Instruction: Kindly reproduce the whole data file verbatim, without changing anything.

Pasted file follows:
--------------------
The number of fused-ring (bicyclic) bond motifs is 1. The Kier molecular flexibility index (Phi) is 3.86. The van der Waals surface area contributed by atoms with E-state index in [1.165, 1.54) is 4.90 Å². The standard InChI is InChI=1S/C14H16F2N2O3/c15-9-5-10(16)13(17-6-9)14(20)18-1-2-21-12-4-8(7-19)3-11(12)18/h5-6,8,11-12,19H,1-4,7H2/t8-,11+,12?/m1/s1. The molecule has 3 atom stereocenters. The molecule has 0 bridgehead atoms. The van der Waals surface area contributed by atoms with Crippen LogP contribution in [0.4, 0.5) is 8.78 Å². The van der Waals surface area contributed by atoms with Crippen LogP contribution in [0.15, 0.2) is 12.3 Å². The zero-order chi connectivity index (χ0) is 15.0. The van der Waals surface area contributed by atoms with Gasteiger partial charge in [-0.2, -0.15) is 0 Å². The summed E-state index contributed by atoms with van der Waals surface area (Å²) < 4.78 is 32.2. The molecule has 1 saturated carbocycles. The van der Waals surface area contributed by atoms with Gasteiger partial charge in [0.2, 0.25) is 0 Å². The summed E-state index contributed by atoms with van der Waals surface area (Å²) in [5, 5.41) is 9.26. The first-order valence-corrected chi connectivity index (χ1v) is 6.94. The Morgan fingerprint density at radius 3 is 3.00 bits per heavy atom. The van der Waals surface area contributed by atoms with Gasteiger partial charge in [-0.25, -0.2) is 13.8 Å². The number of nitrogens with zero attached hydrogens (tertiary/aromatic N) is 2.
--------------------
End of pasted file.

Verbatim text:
The number of fused-ring (bicyclic) bond motifs is 1. The Kier molecular flexibility index (Phi) is 3.86. The van der Waals surface area contributed by atoms with E-state index in [1.165, 1.54) is 4.90 Å². The standard InChI is InChI=1S/C14H16F2N2O3/c15-9-5-10(16)13(17-6-9)14(20)18-1-2-21-12-4-8(7-19)3-11(12)18/h5-6,8,11-12,19H,1-4,7H2/t8-,11+,12?/m1/s1. The molecule has 3 atom stereocenters. The molecule has 0 bridgehead atoms. The van der Waals surface area contributed by atoms with Crippen LogP contribution in [0.4, 0.5) is 8.78 Å². The van der Waals surface area contributed by atoms with Crippen LogP contribution in [0.15, 0.2) is 12.3 Å². The zero-order chi connectivity index (χ0) is 15.0. The van der Waals surface area contributed by atoms with Gasteiger partial charge in [-0.2, -0.15) is 0 Å². The summed E-state index contributed by atoms with van der Waals surface area (Å²) < 4.78 is 32.2. The molecule has 1 saturated carbocycles. The van der Waals surface area contributed by atoms with Gasteiger partial charge in [0.2, 0.25) is 0 Å². The summed E-state index contributed by atoms with van der Waals surface area (Å²) in [5, 5.41) is 9.26. The first-order valence-corrected chi connectivity index (χ1v) is 6.94. The Morgan fingerprint density at radius 3 is 3.00 bits per heavy atom. The van der Waals surface area contributed by atoms with Gasteiger partial charge in [-0.25, -0.2) is 13.8 Å². The number of nitrogens with zero attached hydrogens (tertiary/aromatic N) is 2.